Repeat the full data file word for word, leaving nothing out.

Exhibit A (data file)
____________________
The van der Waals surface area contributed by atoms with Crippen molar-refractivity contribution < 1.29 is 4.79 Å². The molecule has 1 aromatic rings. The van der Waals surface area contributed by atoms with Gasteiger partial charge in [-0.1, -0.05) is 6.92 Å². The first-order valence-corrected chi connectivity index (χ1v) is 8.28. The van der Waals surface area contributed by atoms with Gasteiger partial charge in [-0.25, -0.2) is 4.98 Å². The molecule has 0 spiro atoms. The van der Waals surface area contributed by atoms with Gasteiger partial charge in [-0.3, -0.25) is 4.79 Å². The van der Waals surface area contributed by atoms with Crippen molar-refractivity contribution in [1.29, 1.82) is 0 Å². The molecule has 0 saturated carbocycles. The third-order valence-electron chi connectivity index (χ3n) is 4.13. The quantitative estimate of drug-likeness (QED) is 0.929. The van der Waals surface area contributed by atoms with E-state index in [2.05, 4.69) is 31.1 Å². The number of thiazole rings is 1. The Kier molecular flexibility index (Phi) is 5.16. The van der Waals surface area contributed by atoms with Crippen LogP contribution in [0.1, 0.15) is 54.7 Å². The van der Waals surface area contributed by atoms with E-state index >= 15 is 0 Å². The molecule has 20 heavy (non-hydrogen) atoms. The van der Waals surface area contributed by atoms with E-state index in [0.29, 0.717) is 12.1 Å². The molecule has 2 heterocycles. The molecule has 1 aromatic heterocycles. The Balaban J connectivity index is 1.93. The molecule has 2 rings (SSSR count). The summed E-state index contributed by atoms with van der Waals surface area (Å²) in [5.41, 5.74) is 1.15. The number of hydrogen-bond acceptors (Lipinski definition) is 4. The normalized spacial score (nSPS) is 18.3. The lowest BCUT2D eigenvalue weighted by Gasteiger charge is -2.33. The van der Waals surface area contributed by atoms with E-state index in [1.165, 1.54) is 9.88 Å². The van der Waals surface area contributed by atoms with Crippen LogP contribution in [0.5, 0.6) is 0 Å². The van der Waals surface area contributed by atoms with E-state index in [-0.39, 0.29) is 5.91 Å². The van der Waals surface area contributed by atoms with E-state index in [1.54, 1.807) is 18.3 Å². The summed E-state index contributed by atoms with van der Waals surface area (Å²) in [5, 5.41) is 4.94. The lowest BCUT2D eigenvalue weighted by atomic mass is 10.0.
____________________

The van der Waals surface area contributed by atoms with Crippen molar-refractivity contribution < 1.29 is 4.79 Å². The molecule has 1 aromatic rings. The van der Waals surface area contributed by atoms with Gasteiger partial charge in [-0.1, -0.05) is 6.92 Å². The first-order valence-corrected chi connectivity index (χ1v) is 8.28. The van der Waals surface area contributed by atoms with Gasteiger partial charge in [-0.25, -0.2) is 4.98 Å². The molecule has 0 spiro atoms. The van der Waals surface area contributed by atoms with Gasteiger partial charge in [-0.3, -0.25) is 4.79 Å². The van der Waals surface area contributed by atoms with Crippen molar-refractivity contribution in [1.29, 1.82) is 0 Å². The molecule has 0 saturated carbocycles. The third-order valence-electron chi connectivity index (χ3n) is 4.13. The quantitative estimate of drug-likeness (QED) is 0.929. The van der Waals surface area contributed by atoms with E-state index in [2.05, 4.69) is 31.1 Å². The number of thiazole rings is 1. The Kier molecular flexibility index (Phi) is 5.16. The van der Waals surface area contributed by atoms with Crippen LogP contribution in [0.1, 0.15) is 54.7 Å². The van der Waals surface area contributed by atoms with E-state index >= 15 is 0 Å². The molecule has 20 heavy (non-hydrogen) atoms. The van der Waals surface area contributed by atoms with E-state index in [0.29, 0.717) is 12.1 Å². The molecule has 2 heterocycles. The molecule has 1 aromatic heterocycles. The Balaban J connectivity index is 1.93. The molecule has 2 rings (SSSR count). The summed E-state index contributed by atoms with van der Waals surface area (Å²) in [5.41, 5.74) is 1.15. The number of hydrogen-bond acceptors (Lipinski definition) is 4. The normalized spacial score (nSPS) is 18.3. The lowest BCUT2D eigenvalue weighted by Gasteiger charge is -2.33. The van der Waals surface area contributed by atoms with E-state index in [1.165, 1.54) is 9.88 Å². The van der Waals surface area contributed by atoms with Crippen LogP contribution in [0.5, 0.6) is 0 Å². The van der Waals surface area contributed by atoms with E-state index in [-0.39, 0.29) is 5.91 Å². The van der Waals surface area contributed by atoms with E-state index in [1.54, 1.807) is 18.3 Å². The summed E-state index contributed by atoms with van der Waals surface area (Å²) in [5, 5.41) is 4.94. The lowest BCUT2D eigenvalue weighted by atomic mass is 10.0.